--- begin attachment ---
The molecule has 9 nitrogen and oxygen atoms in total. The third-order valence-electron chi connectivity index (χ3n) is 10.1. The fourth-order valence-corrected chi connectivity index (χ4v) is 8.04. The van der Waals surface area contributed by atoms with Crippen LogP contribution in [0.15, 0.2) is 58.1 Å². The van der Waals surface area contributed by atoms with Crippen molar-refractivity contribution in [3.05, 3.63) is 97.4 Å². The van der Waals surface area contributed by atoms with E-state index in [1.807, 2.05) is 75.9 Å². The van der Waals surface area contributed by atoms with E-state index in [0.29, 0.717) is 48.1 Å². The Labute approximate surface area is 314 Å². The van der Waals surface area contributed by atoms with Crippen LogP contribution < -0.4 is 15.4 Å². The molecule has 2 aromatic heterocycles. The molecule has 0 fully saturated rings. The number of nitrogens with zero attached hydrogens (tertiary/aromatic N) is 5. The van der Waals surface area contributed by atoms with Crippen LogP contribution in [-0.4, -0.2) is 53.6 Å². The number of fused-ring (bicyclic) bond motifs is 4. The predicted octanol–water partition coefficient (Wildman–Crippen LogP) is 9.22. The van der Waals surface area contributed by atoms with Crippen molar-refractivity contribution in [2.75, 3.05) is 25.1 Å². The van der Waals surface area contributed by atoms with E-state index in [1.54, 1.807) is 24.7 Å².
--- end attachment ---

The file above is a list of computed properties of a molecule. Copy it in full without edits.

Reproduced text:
The molecule has 9 nitrogen and oxygen atoms in total. The third-order valence-electron chi connectivity index (χ3n) is 10.1. The fourth-order valence-corrected chi connectivity index (χ4v) is 8.04. The van der Waals surface area contributed by atoms with Crippen LogP contribution in [0.15, 0.2) is 58.1 Å². The van der Waals surface area contributed by atoms with Crippen molar-refractivity contribution in [3.05, 3.63) is 97.4 Å². The van der Waals surface area contributed by atoms with E-state index in [1.807, 2.05) is 75.9 Å². The van der Waals surface area contributed by atoms with E-state index in [0.29, 0.717) is 48.1 Å². The Labute approximate surface area is 314 Å². The van der Waals surface area contributed by atoms with Crippen LogP contribution < -0.4 is 15.4 Å². The molecule has 2 aromatic heterocycles. The molecule has 0 fully saturated rings. The number of nitrogens with zero attached hydrogens (tertiary/aromatic N) is 5. The van der Waals surface area contributed by atoms with Crippen LogP contribution in [-0.4, -0.2) is 53.6 Å². The number of fused-ring (bicyclic) bond motifs is 4. The predicted octanol–water partition coefficient (Wildman–Crippen LogP) is 9.22. The van der Waals surface area contributed by atoms with Crippen molar-refractivity contribution in [2.75, 3.05) is 25.1 Å². The van der Waals surface area contributed by atoms with E-state index in [1.54, 1.807) is 24.7 Å².